Citizens sinkhole rate increase slashed to 32.8%

Posted by on Sep 20, 2011 | 0 comments

Published: September 19, 2011
Updated: September 19, 2011 – 10:58 PM
TALLAHASSEE –State regulators agreed on Monday night to increase rates for optional sinkhole insurance, though not nearly at the rate Citizens Property Insurance had requested.

Citizens’ proposal would have jacked up rates by more than 2,000 percent in some areas, including Hillsborough County.

Under the new rates, Pasco and Hernando counties will see average increases for sinkhole insurance of $300 to $400 as opposed to the $4,000 to $5,500 that Citizens had requested, according to State Sen. Mike Fasano, R-New Port Richey. Hillsborough will see increases of about $100 as opposed to the $3,200 increase that was requested, he said.

Statewide the increases on average for homeowners are 32.8 percent, according to the Office of Insurance Regulation. The original rate requested was more than 400 percent. Fasano, who led a campaign against the rate hikes, said he was pleased and considered it a victory for property owners.

“This is the great effort by everyone that sent a clear and resounding message to Tallahassee that the people can’t afford the rate increase that Citizens was requesting,” Fasano said.

The rate increase will take effect Jan. 1.

Citizens board members proposed in July to raise sinkhole rates statewide by 430 percent on average to make them actuarially sound. In the Tampa Bay area — nicknamed “sinkhole alley” because of insurers’ losses on claims there – that would have translated to increases of 2,200 percent in coastal Pinellas County, and 2,400 percent in Tampa.

The Citizens board had agreed last week to implement the rate hike gradually, over multiple years, following outcry from consumer advocates and state leaders about the severity of the proposed increase. But the board set no timeline for phasing in the full increase, or set any limits on how much of the rate hike could take effect in a given year.

The board’s Sept. 12 meeting preceded a packed rate hearing in Tampa the following day, where hundreds of affected residents came out to oppose the proposed increase.

But while policyholders protested that they could not afford the cost, Citizens chief financial officer Sharon Binnun said that the frequency of sinkhole claims has doubled in the last 12 months. Last year, Citizens incurred $245 million in sinkhole losses, she said, while earning just $32 million in premium.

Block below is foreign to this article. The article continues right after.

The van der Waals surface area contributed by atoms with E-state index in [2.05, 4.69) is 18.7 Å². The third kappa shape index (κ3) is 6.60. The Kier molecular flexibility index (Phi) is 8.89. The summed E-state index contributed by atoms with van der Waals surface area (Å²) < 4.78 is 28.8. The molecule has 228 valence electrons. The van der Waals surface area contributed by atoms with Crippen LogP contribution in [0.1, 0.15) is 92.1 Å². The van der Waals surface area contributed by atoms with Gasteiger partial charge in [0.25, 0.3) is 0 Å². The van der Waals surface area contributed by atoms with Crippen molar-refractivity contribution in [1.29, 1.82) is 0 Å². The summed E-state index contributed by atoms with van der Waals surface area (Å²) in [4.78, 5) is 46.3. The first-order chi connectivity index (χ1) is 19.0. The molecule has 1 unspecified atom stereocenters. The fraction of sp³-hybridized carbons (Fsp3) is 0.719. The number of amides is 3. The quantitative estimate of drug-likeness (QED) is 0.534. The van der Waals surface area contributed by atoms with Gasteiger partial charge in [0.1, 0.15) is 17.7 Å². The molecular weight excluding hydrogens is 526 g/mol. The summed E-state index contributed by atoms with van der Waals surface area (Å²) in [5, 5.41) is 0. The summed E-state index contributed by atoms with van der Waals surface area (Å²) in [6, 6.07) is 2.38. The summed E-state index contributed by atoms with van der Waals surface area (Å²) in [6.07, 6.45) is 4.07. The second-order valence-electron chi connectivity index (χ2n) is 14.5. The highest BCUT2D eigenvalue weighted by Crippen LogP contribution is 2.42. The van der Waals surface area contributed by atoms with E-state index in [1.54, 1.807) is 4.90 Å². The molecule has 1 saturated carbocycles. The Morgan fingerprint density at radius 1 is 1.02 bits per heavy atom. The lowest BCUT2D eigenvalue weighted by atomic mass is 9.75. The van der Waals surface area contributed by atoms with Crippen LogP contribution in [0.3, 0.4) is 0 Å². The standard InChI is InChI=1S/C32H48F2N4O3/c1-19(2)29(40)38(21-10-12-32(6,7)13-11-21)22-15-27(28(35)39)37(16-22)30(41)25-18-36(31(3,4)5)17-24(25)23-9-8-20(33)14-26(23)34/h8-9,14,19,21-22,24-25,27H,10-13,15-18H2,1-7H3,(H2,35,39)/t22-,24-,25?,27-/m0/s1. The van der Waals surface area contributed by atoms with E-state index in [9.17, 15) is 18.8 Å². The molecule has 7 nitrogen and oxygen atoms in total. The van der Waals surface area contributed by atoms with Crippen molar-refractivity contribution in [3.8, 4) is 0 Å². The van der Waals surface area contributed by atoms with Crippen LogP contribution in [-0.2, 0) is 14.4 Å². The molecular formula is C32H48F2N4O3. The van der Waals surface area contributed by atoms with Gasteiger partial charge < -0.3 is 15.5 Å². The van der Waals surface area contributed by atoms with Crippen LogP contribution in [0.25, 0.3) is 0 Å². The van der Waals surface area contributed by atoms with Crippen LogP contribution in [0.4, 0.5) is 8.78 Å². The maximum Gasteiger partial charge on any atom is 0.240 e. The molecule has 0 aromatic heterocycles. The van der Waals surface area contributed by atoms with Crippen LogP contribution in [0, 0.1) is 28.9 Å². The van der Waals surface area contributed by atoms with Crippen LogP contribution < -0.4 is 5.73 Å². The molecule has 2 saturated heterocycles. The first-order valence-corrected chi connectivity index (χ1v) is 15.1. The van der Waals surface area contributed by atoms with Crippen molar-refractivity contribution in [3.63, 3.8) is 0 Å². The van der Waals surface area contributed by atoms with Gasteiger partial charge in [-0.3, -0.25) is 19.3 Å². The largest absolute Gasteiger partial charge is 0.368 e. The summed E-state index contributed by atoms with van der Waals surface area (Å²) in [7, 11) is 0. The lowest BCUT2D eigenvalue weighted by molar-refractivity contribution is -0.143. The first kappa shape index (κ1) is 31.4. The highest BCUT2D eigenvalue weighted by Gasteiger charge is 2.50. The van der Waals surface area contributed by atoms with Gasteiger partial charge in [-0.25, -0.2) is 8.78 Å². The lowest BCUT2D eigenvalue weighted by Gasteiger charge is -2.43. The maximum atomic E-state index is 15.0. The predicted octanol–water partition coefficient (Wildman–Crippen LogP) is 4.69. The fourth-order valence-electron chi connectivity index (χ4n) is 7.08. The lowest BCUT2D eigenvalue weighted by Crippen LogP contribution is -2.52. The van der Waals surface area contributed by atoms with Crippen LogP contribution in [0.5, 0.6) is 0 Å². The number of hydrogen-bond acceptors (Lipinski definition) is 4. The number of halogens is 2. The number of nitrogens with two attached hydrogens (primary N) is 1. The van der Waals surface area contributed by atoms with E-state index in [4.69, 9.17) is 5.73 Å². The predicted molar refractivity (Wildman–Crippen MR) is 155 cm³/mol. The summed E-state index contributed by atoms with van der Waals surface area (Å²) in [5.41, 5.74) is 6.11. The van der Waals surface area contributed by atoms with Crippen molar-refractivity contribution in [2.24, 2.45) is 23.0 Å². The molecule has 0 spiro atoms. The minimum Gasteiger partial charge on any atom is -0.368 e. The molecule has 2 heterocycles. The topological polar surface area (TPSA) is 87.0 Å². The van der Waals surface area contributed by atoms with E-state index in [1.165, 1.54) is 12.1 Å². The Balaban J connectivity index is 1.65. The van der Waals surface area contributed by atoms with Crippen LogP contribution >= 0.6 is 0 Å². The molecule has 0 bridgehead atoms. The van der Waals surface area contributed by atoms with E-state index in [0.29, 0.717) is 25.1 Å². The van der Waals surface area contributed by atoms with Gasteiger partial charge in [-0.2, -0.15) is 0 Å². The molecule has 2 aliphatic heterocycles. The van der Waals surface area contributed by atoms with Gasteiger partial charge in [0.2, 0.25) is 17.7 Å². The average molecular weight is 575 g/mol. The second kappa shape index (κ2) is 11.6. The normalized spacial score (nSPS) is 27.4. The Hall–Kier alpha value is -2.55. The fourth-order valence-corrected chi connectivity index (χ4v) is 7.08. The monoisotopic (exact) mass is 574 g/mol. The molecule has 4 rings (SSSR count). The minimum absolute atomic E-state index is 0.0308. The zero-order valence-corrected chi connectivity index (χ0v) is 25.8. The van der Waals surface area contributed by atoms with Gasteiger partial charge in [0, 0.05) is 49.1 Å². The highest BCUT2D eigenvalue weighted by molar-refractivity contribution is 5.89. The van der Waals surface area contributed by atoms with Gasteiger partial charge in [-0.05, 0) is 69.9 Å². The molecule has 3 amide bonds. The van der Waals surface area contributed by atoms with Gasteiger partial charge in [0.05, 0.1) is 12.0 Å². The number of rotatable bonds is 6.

Sinkhole coverage is an optional line of insurance, though some mortgage lenders require it. Standard property insurance must cover “catastrophic ground collapse” — an extreme event that renders a property uninhabitable — while sinkhole coverage compensates for lesser damage, like cracks in a wall.

Insurers told lawmakers this spring that frequent and fraudulent sinkhole claims are causing an industry crisis. In response, the legislature and Gov. Rick Scott narrowed the definition of a payable sinkhole claim, narrowed the window for filing a claim and let insurers require policyholders to spend their entire payout on repairs.

Those reforms appeared in the same legislation that enabled Citizens to request actuarially sound rates for sinkhole coverage right away. Increases for standard Citizens coverage remain capped at 10 percent a year.

Last week, analysts for Citizens insisted that they had factored in potential savings from the sinkhole insurance reforms when calculating an actuarially sound rate. Had they not, they said, their rate request would have been 60 percent higher.

Fasano said residents need to remain on top of the issue because Citizens can propose increases next year.

“We have to stay vigilant and keep a close eye on Citizens,” Fasano said.

Sean Shaw, founder of the Policyholders of Florida, said Floridians can’t stop the fight even after what he considered a minor victory.

“The fight for policyholders is never over,” Shaw said. “While this rate hike approval is much less terrible than the original plan, it still hurts, and there is no reason to believe that it won’t be much worse next year.

Reporter José Patiño Girona contributed to this report. (850) 222-8382

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